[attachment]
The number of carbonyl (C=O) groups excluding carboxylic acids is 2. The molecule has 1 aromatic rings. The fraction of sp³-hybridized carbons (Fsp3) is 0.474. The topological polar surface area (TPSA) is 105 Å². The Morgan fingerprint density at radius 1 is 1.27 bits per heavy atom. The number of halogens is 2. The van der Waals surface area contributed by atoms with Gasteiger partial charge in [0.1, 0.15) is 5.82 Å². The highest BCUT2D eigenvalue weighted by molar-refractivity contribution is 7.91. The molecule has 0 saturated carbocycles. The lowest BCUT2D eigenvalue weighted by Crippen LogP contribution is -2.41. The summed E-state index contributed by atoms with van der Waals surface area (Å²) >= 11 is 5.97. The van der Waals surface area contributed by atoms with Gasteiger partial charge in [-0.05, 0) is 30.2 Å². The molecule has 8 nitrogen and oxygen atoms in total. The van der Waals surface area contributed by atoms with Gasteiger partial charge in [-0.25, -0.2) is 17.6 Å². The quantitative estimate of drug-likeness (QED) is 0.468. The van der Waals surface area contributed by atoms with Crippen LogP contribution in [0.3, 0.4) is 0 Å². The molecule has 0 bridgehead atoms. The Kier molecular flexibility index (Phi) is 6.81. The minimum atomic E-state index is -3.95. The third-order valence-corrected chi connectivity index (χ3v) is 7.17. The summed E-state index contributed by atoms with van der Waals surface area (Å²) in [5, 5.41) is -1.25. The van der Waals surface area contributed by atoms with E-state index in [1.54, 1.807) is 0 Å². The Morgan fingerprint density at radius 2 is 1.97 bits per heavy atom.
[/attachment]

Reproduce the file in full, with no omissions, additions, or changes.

The number of carbonyl (C=O) groups excluding carboxylic acids is 2. The molecule has 1 aromatic rings. The fraction of sp³-hybridized carbons (Fsp3) is 0.474. The topological polar surface area (TPSA) is 105 Å². The Morgan fingerprint density at radius 1 is 1.27 bits per heavy atom. The number of halogens is 2. The van der Waals surface area contributed by atoms with Gasteiger partial charge in [0.1, 0.15) is 5.82 Å². The highest BCUT2D eigenvalue weighted by molar-refractivity contribution is 7.91. The molecule has 0 saturated carbocycles. The lowest BCUT2D eigenvalue weighted by Crippen LogP contribution is -2.41. The summed E-state index contributed by atoms with van der Waals surface area (Å²) >= 11 is 5.97. The van der Waals surface area contributed by atoms with Gasteiger partial charge in [-0.05, 0) is 30.2 Å². The molecule has 8 nitrogen and oxygen atoms in total. The van der Waals surface area contributed by atoms with Gasteiger partial charge in [-0.25, -0.2) is 17.6 Å². The quantitative estimate of drug-likeness (QED) is 0.468. The van der Waals surface area contributed by atoms with Crippen LogP contribution in [0.3, 0.4) is 0 Å². The molecule has 0 bridgehead atoms. The Kier molecular flexibility index (Phi) is 6.81. The minimum atomic E-state index is -3.95. The third-order valence-corrected chi connectivity index (χ3v) is 7.17. The summed E-state index contributed by atoms with van der Waals surface area (Å²) in [5, 5.41) is -1.25. The van der Waals surface area contributed by atoms with E-state index in [1.54, 1.807) is 0 Å². The Morgan fingerprint density at radius 2 is 1.97 bits per heavy atom.